the first container

The first container that humanity had must have been a bowl. Would it be bone, wood, stone, clay, leather? Perhaps it was found in the form of a skull? Who knows if it was a tree bark or the horn of some animal. But before all that, surely, the original container would come in the form of hands joined ephemerally to collect water. It is suggestive to imagine a flowing stream or a fountain emanating and ask ourselves how we would drink with only our body. In addition to the universal act of joining both hands, a certain genuflection would accompany it, evoking gratitude for the gifts. Subsequently, it was possible to identify that original container in an object external to our physiognomy. Because in essence a bowl is that: a container, a container, a container. And what characterizes the bowl that we have in our imagination, compared to the one that we hold in our hands without being so aware of it, is permanence. In addition to being external, beyond our body. This is: external and eternal.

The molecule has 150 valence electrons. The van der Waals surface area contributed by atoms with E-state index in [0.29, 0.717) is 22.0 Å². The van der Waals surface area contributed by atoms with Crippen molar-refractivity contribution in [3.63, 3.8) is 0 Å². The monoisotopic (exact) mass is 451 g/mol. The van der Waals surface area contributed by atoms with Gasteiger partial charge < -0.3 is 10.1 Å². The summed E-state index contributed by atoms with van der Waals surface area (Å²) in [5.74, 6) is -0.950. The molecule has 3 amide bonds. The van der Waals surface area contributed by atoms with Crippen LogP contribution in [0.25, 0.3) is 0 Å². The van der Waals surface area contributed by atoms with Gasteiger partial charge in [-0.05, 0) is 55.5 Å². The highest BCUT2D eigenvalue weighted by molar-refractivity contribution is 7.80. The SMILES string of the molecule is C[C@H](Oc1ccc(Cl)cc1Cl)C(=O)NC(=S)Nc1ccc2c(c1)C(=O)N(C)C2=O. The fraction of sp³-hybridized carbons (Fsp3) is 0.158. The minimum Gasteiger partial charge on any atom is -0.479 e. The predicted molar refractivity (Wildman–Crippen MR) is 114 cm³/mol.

How nice it would be to create something like this every day, shaping the material with my hands to create the shape of a bowl. Wouldn't that make each day something eternal, thus transcending, in a way, the ephemeral of our days? Let's do something nice then; let's make a daily bowl.

Top image: Dubois, LJJ, 1823-1825. Cnouphis-Nilus (Jupiter-Nilus, Dieu Nil) . Printed material. Brooklyn Museum .